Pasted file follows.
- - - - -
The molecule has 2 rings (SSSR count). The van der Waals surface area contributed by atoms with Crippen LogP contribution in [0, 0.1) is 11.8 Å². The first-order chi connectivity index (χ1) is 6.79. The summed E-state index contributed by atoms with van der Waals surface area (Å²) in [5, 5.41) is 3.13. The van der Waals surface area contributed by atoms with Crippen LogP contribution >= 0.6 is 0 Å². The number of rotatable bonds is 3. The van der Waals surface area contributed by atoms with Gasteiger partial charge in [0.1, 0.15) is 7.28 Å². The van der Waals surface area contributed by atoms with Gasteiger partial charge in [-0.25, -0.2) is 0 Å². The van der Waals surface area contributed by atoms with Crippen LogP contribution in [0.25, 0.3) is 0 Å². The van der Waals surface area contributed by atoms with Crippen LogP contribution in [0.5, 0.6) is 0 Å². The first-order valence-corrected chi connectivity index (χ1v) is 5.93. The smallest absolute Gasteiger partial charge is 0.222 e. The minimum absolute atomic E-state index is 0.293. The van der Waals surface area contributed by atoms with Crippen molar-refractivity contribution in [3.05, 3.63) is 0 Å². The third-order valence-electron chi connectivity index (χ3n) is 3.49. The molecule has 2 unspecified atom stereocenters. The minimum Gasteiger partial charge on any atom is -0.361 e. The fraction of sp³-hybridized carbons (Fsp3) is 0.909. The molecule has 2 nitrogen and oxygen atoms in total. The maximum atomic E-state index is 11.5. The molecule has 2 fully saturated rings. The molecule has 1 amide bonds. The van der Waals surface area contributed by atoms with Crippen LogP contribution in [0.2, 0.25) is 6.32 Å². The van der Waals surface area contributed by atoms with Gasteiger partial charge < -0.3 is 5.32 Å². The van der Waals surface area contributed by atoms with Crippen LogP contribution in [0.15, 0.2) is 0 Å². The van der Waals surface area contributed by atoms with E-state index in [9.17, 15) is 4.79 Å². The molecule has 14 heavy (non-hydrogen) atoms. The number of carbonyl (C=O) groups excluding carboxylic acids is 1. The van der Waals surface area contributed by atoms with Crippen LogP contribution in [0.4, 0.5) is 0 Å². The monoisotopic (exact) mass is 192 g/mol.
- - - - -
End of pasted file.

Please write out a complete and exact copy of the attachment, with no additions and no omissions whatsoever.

The molecule has 2 rings (SSSR count). The van der Waals surface area contributed by atoms with Crippen LogP contribution in [0, 0.1) is 11.8 Å². The first-order chi connectivity index (χ1) is 6.79. The summed E-state index contributed by atoms with van der Waals surface area (Å²) in [5, 5.41) is 3.13. The van der Waals surface area contributed by atoms with Crippen LogP contribution >= 0.6 is 0 Å². The number of rotatable bonds is 3. The van der Waals surface area contributed by atoms with Gasteiger partial charge in [0.1, 0.15) is 7.28 Å². The van der Waals surface area contributed by atoms with Gasteiger partial charge in [-0.25, -0.2) is 0 Å². The van der Waals surface area contributed by atoms with Crippen LogP contribution in [0.25, 0.3) is 0 Å². The van der Waals surface area contributed by atoms with Crippen LogP contribution in [0.5, 0.6) is 0 Å². The first-order valence-corrected chi connectivity index (χ1v) is 5.93. The smallest absolute Gasteiger partial charge is 0.222 e. The minimum absolute atomic E-state index is 0.293. The van der Waals surface area contributed by atoms with Crippen molar-refractivity contribution in [3.05, 3.63) is 0 Å². The third-order valence-electron chi connectivity index (χ3n) is 3.49. The molecule has 2 unspecified atom stereocenters. The minimum Gasteiger partial charge on any atom is -0.361 e. The fraction of sp³-hybridized carbons (Fsp3) is 0.909. The molecule has 2 nitrogen and oxygen atoms in total. The maximum atomic E-state index is 11.5. The molecule has 2 fully saturated rings. The molecule has 1 amide bonds. The van der Waals surface area contributed by atoms with Crippen LogP contribution in [0.2, 0.25) is 6.32 Å². The van der Waals surface area contributed by atoms with Gasteiger partial charge < -0.3 is 5.32 Å². The van der Waals surface area contributed by atoms with Crippen LogP contribution in [0.15, 0.2) is 0 Å². The van der Waals surface area contributed by atoms with E-state index in [9.17, 15) is 4.79 Å². The molecule has 14 heavy (non-hydrogen) atoms. The number of carbonyl (C=O) groups excluding carboxylic acids is 1. The van der Waals surface area contributed by atoms with Crippen LogP contribution in [0.4, 0.5) is 0 Å². The monoisotopic (exact) mass is 192 g/mol.